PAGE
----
Whoa, say park retirees
Group supports change, but not in proposed fashion
An organization of retired employees of the National Park Service likes the idea of promoting Colorado National Monument to a national park, just not the way a group of residents suggested.
The Coalition of National Park Service Retirees urged federal legislators to reject proposed legislation to redesignate the monument.
The coalition cited several objections to proposed provisions prohibiting a buffer zone for the park; assurances of existing air-quality rules and a proposed advisory committee in a letter to federal legislators.
“What is especially troubling about this draft legislation is that it contains no language concerning the essential reason for establishing a national park, i.e., preservation of its outstanding resources and values for the enjoyment of present and future generations, but rather contains many provisions that make achievement of that goal more difficult,” the letter said. “In fact, this bill raises such significant concerns that we have to wonder whether it was drafted in order to stop progress toward redesignating Colorado National Monument as a ‘national park.’”
Those concerns caused the coalition to oppose the measure drafted by five Mesa County residents, the letter to U.S. Rep. Scott Tipton, R-Colo., and Sen. Mark Udall, D-Colo., said.
The proposed new name for the 20,000-acre monument also failed to muster any support with the retirees association, which claims to work on behalf of nearly 1,000 Park Service retirees who collectively represent 30,000 years of service.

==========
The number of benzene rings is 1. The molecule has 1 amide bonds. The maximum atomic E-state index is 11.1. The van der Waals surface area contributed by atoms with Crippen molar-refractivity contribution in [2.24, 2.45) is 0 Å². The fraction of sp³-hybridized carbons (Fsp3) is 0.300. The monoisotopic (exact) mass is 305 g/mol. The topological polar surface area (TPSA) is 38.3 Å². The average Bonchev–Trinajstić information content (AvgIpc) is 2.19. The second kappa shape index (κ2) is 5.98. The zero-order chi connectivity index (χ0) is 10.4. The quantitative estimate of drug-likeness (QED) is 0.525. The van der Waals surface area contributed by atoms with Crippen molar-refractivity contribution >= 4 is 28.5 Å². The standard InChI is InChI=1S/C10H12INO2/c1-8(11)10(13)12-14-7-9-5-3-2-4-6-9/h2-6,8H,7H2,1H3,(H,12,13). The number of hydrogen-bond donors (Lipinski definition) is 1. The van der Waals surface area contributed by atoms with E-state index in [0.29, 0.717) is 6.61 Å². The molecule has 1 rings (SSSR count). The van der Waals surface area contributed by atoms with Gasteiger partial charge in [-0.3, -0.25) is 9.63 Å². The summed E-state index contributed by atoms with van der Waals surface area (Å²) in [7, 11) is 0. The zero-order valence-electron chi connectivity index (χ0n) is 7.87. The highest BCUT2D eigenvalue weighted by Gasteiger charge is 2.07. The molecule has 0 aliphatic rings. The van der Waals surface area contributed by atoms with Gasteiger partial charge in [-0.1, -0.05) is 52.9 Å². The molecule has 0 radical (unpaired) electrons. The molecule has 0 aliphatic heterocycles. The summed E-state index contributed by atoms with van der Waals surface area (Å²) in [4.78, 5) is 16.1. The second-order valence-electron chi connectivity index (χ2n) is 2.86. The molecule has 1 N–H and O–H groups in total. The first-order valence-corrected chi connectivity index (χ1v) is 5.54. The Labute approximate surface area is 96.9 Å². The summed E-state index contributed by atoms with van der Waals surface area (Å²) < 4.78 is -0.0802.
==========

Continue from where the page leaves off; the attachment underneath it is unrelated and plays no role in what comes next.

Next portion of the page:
Instead of “Rim Rock Canyons National Park,” the new park should be called “Colorado Canyons National Park,” as was suggested a century ago, the coalition said.
The proposed legislation’s section prohibiting buffer zones around the park suggests that the secretary of the Interior “does not even have the well-established right of all property owners to take action against activities occurring on adjacent lands that interfere with the use and enjoyment of his or her property.”
The provision could allow a “local nuisance to devalue a national asset without legal recourse,” the letter to the legislators said.
The provision was included in the proposed legislation to prevent the National Park Service from reaching beyond the boundaries of the park to prevent development elsewhere — a major bone of contention for critics of park status.
The draft bill’s provision aimed at giving Mesa County approval over any changes in the air-quality status of the new park makes the issue a local decision, the letter says.
“The Clean Air Act struck the better balance in section 164 almost 40 years ago, and the draft legislation’s additional requirement for Mesa County approval is characteristic of the imbalance that pervades this draft legislation,” the letter says.
The coalition saved some of its strongest criticism for the proposed advisory committee to the park.
“It is clear that the purpose of this ‘advisory committee’ is to increase the influence of local business and development interests over the administration of the new park under national park laws and policies that have stood the test of time,” the coalition said.
The draft legislation calls for a 15-member committee, including representatives from local governments and communities in the Grand Valley, the Grand Junction Area Chamber of Commerce, the West Slope Colorado Oil and Gas Association and the Southern Ute tribe.
The retirees coalition said Congress should guard against the “potential from this advisory committee for destructive micromanagement.”
The committee membership “does not pass the ‘red face test,’” the coalition said, noting that it “overwhelmingly represents local interests, some of which are not even park-related.”
A representative of the Northern Ute tribe would be more appropriate, the coalition said.
The letter, signed by Maureen Finnerty, chairwoman of the coalition, also faulted the draft measure for failing to cite the need to preserve the monument.